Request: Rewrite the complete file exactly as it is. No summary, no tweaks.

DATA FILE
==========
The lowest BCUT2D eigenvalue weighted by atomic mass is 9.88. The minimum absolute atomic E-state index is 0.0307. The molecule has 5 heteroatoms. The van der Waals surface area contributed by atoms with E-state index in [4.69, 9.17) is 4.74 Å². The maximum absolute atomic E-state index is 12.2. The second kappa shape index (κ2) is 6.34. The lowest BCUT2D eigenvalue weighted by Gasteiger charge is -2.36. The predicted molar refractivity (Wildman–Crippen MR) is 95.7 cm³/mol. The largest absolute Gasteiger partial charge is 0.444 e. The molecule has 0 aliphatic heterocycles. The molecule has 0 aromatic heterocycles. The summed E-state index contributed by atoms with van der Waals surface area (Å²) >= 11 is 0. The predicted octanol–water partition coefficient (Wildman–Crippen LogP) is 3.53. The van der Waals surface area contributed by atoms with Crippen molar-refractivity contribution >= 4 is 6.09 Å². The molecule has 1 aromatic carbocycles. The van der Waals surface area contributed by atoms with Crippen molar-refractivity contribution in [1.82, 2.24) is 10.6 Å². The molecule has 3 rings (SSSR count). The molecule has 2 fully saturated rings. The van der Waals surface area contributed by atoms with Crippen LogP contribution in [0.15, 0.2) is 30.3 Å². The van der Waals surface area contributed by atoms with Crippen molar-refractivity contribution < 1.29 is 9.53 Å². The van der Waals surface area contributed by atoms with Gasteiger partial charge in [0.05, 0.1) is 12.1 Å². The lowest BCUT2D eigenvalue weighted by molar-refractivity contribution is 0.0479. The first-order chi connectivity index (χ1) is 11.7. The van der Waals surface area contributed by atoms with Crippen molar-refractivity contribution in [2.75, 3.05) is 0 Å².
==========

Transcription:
The lowest BCUT2D eigenvalue weighted by atomic mass is 9.88. The minimum absolute atomic E-state index is 0.0307. The molecule has 5 heteroatoms. The van der Waals surface area contributed by atoms with E-state index in [4.69, 9.17) is 4.74 Å². The maximum absolute atomic E-state index is 12.2. The second kappa shape index (κ2) is 6.34. The lowest BCUT2D eigenvalue weighted by Gasteiger charge is -2.36. The predicted molar refractivity (Wildman–Crippen MR) is 95.7 cm³/mol. The largest absolute Gasteiger partial charge is 0.444 e. The molecule has 0 aliphatic heterocycles. The molecule has 0 aromatic heterocycles. The summed E-state index contributed by atoms with van der Waals surface area (Å²) >= 11 is 0. The predicted octanol–water partition coefficient (Wildman–Crippen LogP) is 3.53. The van der Waals surface area contributed by atoms with Crippen molar-refractivity contribution >= 4 is 6.09 Å². The molecule has 1 aromatic carbocycles. The van der Waals surface area contributed by atoms with Crippen molar-refractivity contribution in [1.82, 2.24) is 10.6 Å². The molecule has 3 rings (SSSR count). The molecule has 2 fully saturated rings. The van der Waals surface area contributed by atoms with Crippen LogP contribution in [0.15, 0.2) is 30.3 Å². The van der Waals surface area contributed by atoms with Crippen molar-refractivity contribution < 1.29 is 9.53 Å². The van der Waals surface area contributed by atoms with Gasteiger partial charge in [0.05, 0.1) is 12.1 Å². The lowest BCUT2D eigenvalue weighted by molar-refractivity contribution is 0.0479. The first-order chi connectivity index (χ1) is 11.7. The van der Waals surface area contributed by atoms with Crippen molar-refractivity contribution in [2.75, 3.05) is 0 Å².